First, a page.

A Chinese teacher has been jailed for 10 years for an internet essay claiming people had a right to end tyranny by violent means, a rights group said.
China's authorities are intolerant of online dissent
Ren Zhiyuan's trial, for his essay the Road to Democracy, highlighted China's mounting crackdown on dissent.
It came as subversion charges against a Chinese researcher for the New York Times, Zhao Yan, were dropped.
Analysts said the case threatened to tarnish an upcoming visit to the US by China's President Hu Jintao.
Ren Zhiyuan, 27, pleaded not guilty to charges of "subversion of state power".
His lawyer, Zhang Chengmao, said his client would appeal the sentence.
"I do know that whatever Ren Zhiyuan wrote was totally within the scope of free expression," Zhang told Reuters news agency. "He was a teacher who had his own ideas, but he never acted on those ideas."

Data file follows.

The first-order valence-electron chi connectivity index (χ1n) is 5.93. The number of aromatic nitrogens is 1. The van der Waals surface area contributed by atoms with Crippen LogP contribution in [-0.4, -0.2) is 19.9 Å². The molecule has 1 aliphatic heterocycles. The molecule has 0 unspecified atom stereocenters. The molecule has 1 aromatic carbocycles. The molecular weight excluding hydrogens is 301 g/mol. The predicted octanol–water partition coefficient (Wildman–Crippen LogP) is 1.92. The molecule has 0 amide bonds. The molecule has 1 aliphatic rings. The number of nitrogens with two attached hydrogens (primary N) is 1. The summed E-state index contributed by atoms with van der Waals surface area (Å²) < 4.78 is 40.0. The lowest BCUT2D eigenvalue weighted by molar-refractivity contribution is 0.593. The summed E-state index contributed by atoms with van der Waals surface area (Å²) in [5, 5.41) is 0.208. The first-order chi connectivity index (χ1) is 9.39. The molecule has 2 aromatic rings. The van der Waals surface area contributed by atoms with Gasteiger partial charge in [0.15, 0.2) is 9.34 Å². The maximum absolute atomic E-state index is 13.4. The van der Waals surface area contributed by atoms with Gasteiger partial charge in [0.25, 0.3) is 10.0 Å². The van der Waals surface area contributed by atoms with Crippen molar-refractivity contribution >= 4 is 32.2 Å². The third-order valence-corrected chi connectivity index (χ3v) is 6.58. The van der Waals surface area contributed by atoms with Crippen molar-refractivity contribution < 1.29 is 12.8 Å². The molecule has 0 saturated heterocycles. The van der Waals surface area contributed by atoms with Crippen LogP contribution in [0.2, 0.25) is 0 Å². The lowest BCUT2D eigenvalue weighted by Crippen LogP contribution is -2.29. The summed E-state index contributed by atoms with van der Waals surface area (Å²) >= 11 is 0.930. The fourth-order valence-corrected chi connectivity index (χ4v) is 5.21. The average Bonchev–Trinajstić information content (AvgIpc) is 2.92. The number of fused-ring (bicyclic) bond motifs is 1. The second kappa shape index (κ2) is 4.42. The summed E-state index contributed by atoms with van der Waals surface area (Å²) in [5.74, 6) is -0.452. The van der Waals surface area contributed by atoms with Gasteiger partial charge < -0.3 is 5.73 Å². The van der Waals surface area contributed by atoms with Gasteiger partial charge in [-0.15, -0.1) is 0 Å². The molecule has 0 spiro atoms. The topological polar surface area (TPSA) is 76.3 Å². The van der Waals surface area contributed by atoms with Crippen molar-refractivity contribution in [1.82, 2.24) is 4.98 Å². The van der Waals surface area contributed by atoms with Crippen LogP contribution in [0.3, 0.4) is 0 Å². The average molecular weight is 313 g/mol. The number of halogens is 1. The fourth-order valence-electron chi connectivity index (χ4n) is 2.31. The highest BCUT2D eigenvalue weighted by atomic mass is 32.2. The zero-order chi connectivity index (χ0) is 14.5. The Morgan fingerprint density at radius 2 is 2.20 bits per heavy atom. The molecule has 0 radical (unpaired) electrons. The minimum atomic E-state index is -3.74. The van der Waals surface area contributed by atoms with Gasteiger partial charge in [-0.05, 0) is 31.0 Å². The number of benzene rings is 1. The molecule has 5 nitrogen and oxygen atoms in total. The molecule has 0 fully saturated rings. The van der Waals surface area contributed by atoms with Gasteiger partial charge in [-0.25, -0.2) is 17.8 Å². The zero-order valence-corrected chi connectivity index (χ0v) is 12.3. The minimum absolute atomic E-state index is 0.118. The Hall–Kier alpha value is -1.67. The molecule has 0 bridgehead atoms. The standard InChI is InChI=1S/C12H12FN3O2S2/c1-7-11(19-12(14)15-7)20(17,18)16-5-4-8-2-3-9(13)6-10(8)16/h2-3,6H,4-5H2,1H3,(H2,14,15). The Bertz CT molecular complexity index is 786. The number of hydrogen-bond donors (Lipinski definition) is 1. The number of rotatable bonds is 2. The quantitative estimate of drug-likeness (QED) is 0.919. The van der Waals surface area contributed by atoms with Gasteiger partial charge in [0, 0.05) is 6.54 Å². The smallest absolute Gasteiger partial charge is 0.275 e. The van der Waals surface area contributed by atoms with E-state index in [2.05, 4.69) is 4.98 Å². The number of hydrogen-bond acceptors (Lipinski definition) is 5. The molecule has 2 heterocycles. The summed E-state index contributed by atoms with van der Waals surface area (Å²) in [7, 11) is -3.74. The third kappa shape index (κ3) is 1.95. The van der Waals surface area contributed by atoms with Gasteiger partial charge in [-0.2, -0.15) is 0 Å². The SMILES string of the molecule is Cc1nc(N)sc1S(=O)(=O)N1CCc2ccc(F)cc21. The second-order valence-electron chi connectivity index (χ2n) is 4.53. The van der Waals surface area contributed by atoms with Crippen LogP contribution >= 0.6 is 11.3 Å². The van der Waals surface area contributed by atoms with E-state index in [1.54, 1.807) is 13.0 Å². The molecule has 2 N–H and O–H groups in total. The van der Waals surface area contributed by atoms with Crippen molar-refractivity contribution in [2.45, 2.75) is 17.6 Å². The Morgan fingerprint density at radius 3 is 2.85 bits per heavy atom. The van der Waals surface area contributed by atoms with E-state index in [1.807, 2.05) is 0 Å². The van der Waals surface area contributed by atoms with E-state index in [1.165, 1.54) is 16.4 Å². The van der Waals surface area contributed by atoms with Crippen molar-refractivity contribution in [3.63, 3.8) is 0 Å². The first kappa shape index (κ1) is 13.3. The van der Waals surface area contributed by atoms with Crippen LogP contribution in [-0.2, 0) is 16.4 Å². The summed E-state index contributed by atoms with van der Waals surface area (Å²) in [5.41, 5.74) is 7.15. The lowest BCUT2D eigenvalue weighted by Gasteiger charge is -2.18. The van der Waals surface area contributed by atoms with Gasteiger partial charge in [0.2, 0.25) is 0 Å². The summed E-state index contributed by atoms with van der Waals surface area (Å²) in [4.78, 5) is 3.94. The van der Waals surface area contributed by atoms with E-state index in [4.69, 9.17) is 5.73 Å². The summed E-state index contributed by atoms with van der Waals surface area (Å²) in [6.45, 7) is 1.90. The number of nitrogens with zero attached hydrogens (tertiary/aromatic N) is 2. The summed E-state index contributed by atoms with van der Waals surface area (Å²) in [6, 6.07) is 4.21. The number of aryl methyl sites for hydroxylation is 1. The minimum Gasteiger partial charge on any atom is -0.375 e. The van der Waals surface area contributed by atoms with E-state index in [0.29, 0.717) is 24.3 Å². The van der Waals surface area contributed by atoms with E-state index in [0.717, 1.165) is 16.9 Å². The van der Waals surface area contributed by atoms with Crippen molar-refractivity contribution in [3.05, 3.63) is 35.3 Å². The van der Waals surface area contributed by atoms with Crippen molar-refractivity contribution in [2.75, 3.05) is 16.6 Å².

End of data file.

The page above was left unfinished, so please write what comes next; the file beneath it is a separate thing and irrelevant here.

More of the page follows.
Ren had posted an essay called "The Road to Democracy" which argued that people had the right to violently overthrow tyranny, according to the New York-based Human Rights in China.
His sentencing appeared to contradict comments by government official Liu Zhengrong last month, who said that no one had been arrested just for writing online content.
Prosecutors also accused Ren of trying to set up an organisation called Mainland Democracy Frontline.
Zhao Yan could be released in the next few days
Zhao Yan's lawyer, Mo Shaoping, said he expected his client to be released in the next few days.
Zhao was arrested in September 2004, and was facing charges of leaking state secrets and fraud.
He faced 10 years in jail after security officials alleged he told his employer, The New York Times, details of a rivalry between retired Communist Party leader, Jiang Zemin, and his successor, Mr Hu.
China has been cracking down increasingly hard on dissent in the last few months.
But it often releases high-profile dissidents ahead of high-level meetings between Beijing and Washington.